But a spokeswoman of the nursing home on Friday emailed a statement that said the facility’s tally of resident deaths due to the virus was nine.
The Bridgeview center is one of at least three northern Illinois nursing homes led by Maurice Aaron and Marshall Mauer, both of Skokie. State filings list Aaron as president and Maurer as secretary of the Bridgeview center, Waterfront Terrace in Chicago and Willow Crest Nursing Pavilion in Sandwich.
The most recent COVID-19 fatality among the Bridgeview center’s residents was Frank Tate, 67, according to the medical examiner’s data. He died April 10.
Five staff members of the Bridgeview facility have also tested positive for the virus, according to the spokeswoman’s statement.
“We have developed a recovery unit for residents with confirmed cases,” the spokeswoman, Brittany Avery, said. “This is a separate unit within the facility. This separates COVID positive residents from the rest of the residents.”
Avery said the Bridgeview center has a “dedicated staff” to work in that COVID unit and limits entry into the unit by other staff members. The statement did not answer how many patients had tested positive for the virus.
“We have increased the monitoring of all residents,” Avery said. “Vital signs, including temperature and blood oxygenation level (pulse ox), are checked every four hours along with an assessment by a nurse for potential COVID symptoms. If a resident is suspected of having COVID they are placed in precautionary isolation for monitoring and receive any diagnostic tests or procedures ordered by their physicians.”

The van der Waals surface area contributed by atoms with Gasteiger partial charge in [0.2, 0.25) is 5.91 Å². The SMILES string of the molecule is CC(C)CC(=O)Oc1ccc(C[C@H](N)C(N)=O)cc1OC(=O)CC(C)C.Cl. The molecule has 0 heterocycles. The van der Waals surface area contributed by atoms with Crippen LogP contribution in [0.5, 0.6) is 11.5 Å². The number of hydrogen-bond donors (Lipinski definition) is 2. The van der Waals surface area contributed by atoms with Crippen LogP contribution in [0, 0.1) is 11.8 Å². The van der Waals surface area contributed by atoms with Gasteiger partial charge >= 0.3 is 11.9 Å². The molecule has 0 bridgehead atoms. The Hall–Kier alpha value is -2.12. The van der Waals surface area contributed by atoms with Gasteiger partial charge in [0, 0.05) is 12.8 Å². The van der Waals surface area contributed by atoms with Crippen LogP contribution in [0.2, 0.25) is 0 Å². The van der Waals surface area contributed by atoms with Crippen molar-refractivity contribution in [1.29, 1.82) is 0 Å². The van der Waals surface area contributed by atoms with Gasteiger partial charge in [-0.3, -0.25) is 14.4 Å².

“We are proud of our staff who have continued to provide the excellent care we have learned to expect and appreciate from them,” Avery said.
The Pritzker administration has provided little information about the number of COVID-19 deaths among nursing home residents statewide. His administration has also declined to identify the nursing homes where those deaths have taken place.
The Illinois Department of Public Health, which regulates the facilities, emailed a statement Wednesday that said the state had 296 deaths due to COVID-19 “associated with” nursing homes. That tally, according to the statement, includes both residents and staff members.
The deaths had taken place in 125 nursing homes, according to the IDPH statement, which said withholding the names of the facilities was a matter of privacy.
An IDPH statement Friday said the department’s “focus right now is providing guidance and support for long-term care facilities on infection control practices, proper use of [personal protective equipment] and extensive cleaning, especially those facilities experiencing multiple cases.”